I know I’ve touched on this topic briefly before, but last night I was struck be a stark contrast between two of my patients here in the states. This will be a little trickier as I cannot give names or specific details, but stick with me.
Let me start from the beginning and give an update first. I found and started work about 2 months after returning from Madagascar. I happen to be working in the surgery and trauma population. I was surprised how fast I got back into the swing (or mad rush I should say) of American nursing. Call lights and alarms echo in my head when I return home to my quiet house, where I live alone. It’s just me, birds chirping outside, and bells ringing inside.
I’m not going to lie, it’s been nice to share a language with my patients. What still continues to frustrate me however, is lack of health literacy. I’m not an advocate of using the internet to diagnose yourself, but for God’s-sake if you HAVE a diagnosis, research it! Find reputable sources, read articles, join support groups, read a book! I should not have to tell a long-diagnosed diabetic that sugars/carbs are not good for you or will spike your glucose level. Ugh. We have the world at our fingertips on our little cellular devices, but we’d rather use it snapping our friends and watching endless videos on Facebook. Entertainment, entertainment, entertainment.
Anyways, I digress. That example was not specific to a particular patient, but it happens. What touched me about the two patients I mentioned had nothing to do with their health status.
The first was a veteran and a working man. He got sick far from home, but still had the warmest demeanor. He wasn’t anything special to look at, but I was always happy to go chat with him. I found out that his family was traveling (a pretty long distance) to come see him and just be with him. He slept for most of my shift.
The second was a business man that had amassed quite a bit of wealth for himself. But he was…a grouch…and a lost soul. He was divorced from his wife, estranged from his daughter (literally hasn’t seen her in decades), and only has one remaining son that stays in contact. He didn’t sleep a wink. His plea to the doctor during early morning rounds? “Don’t forget me, doc.” If that isn’t a statement that stems from a deep inner wound, I don’t know what is.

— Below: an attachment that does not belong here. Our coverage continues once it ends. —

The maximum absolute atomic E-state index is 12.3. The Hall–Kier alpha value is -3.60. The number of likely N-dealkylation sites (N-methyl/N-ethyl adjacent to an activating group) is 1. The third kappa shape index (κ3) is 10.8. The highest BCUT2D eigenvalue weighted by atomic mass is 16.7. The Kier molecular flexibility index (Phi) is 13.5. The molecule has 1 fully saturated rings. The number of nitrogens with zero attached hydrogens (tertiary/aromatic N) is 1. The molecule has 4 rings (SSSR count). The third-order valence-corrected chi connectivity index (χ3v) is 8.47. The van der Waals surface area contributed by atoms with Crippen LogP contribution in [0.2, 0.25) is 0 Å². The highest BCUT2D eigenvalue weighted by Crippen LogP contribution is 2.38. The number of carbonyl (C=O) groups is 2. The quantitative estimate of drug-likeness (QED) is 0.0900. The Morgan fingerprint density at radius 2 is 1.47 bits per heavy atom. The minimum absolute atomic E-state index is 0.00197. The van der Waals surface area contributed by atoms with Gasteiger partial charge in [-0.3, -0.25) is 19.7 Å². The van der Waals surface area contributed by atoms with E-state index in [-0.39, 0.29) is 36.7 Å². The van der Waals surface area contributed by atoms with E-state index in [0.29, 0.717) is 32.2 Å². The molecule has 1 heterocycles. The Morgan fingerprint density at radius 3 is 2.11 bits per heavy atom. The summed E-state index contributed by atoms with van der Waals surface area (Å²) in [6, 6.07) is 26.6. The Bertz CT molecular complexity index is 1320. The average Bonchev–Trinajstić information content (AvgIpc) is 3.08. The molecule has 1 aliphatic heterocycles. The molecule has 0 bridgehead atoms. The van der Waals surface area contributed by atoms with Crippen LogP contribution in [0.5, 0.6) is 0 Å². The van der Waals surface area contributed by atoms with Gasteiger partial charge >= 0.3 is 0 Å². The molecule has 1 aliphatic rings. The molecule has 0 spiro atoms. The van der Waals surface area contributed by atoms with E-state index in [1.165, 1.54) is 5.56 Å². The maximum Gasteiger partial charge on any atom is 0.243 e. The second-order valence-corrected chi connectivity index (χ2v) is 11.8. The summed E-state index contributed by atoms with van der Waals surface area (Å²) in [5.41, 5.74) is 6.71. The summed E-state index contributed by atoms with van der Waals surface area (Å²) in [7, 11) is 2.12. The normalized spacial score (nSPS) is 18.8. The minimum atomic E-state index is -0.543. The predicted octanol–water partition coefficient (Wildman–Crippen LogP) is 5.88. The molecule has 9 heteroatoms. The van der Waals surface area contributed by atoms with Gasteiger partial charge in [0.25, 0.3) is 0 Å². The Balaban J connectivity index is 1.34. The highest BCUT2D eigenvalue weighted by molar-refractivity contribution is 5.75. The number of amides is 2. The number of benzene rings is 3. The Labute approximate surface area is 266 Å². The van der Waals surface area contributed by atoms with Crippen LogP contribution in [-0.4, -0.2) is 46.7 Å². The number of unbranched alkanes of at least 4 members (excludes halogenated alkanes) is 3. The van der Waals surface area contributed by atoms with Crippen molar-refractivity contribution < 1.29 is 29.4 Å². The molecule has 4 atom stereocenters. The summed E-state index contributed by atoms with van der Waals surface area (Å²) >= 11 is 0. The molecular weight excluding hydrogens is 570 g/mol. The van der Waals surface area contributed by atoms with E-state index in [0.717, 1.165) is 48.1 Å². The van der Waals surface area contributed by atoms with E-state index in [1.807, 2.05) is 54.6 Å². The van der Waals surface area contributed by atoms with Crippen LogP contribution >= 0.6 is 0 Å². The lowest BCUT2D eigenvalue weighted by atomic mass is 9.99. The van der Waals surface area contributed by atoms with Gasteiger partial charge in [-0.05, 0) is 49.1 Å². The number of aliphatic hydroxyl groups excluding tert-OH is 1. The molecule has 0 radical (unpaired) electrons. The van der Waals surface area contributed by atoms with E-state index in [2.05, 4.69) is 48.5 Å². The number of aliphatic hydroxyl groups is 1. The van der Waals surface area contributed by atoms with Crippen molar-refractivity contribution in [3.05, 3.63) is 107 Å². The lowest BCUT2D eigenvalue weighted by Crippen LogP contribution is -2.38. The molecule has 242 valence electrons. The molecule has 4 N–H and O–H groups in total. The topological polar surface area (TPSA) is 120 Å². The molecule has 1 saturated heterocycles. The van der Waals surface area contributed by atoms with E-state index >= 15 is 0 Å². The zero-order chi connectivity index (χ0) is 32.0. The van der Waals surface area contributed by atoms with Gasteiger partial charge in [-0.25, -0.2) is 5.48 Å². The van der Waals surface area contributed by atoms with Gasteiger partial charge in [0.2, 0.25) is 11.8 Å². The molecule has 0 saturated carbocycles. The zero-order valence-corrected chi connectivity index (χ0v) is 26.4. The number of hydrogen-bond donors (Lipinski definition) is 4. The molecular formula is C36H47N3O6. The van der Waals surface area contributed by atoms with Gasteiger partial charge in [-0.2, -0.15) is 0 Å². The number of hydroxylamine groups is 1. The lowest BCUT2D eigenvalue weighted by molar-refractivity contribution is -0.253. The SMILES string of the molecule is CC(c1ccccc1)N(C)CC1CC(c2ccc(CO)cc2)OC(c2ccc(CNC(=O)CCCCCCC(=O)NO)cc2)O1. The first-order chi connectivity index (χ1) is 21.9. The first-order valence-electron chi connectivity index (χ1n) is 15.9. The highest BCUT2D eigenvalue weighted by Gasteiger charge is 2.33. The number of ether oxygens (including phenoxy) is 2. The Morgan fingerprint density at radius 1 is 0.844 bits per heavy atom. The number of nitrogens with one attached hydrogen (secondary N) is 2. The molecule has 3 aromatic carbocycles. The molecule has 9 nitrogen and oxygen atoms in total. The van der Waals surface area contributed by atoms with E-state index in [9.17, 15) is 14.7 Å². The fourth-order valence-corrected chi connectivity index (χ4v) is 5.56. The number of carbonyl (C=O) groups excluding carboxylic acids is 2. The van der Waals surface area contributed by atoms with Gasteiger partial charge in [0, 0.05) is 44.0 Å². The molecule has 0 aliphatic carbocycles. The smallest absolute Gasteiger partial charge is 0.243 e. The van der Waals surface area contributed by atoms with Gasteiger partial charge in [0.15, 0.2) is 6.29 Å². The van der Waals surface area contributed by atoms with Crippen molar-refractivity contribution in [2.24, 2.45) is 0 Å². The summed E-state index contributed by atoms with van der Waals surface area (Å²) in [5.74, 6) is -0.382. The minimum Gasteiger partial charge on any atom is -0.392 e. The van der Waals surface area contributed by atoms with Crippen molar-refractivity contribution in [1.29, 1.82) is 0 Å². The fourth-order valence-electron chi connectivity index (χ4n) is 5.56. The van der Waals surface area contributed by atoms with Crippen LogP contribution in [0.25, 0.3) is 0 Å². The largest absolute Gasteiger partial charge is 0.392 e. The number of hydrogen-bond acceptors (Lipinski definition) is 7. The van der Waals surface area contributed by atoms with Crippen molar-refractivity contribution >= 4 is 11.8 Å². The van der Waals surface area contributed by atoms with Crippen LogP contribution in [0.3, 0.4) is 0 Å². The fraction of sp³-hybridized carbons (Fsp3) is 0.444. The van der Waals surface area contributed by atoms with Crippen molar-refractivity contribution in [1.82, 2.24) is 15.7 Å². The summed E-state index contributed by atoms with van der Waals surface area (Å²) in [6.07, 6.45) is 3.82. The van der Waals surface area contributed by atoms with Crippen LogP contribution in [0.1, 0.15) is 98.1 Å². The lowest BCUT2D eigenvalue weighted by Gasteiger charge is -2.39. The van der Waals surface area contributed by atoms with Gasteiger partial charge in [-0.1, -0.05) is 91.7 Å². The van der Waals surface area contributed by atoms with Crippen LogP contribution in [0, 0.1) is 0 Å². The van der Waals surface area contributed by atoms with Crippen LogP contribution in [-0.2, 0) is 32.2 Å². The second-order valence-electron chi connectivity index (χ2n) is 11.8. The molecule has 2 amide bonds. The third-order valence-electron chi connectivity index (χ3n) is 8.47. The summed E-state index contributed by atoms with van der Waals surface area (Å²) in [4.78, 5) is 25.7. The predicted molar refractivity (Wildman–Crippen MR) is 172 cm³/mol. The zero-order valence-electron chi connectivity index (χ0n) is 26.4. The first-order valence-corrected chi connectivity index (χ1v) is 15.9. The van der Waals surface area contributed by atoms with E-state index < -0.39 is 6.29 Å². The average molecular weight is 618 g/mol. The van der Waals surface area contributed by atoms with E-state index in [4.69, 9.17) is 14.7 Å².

Whoever loves money never has enough;
whoever loves wealth is never satisfied with their income.
This too is meaningless.
11 As goods increase,
so do those who consume them.
And what benefit are they to the owners
except to feast their eyes on them?
12 The sleep of a laborer is sweet,
whether they eat little or much,
but as for the rich, their abundance
permits them no sleep.
13 I have seen a grievous evil under the sun:
wealth hoarded to the harm of its owners,
If I’ve learned one thing from being in Africa it is this. Family first. Family always. Wealth and/or pride in your ability to amass it, will never fill the space that is left behind when families are torn apart. In the second man I saw pride, but no peace. Accomplishment, but no relationships. A bank full of savings, but a heart full of regrets.
I’m not sure that neither patient was a Christian, but one had an abundance of life that glimmered in his eye and lit up his face. I wanted to be around him.
Please, please, please…examine your priorities in life. Impoverished Africans are not happy because they’re just “so grateful.” They’re happy because they are already rich.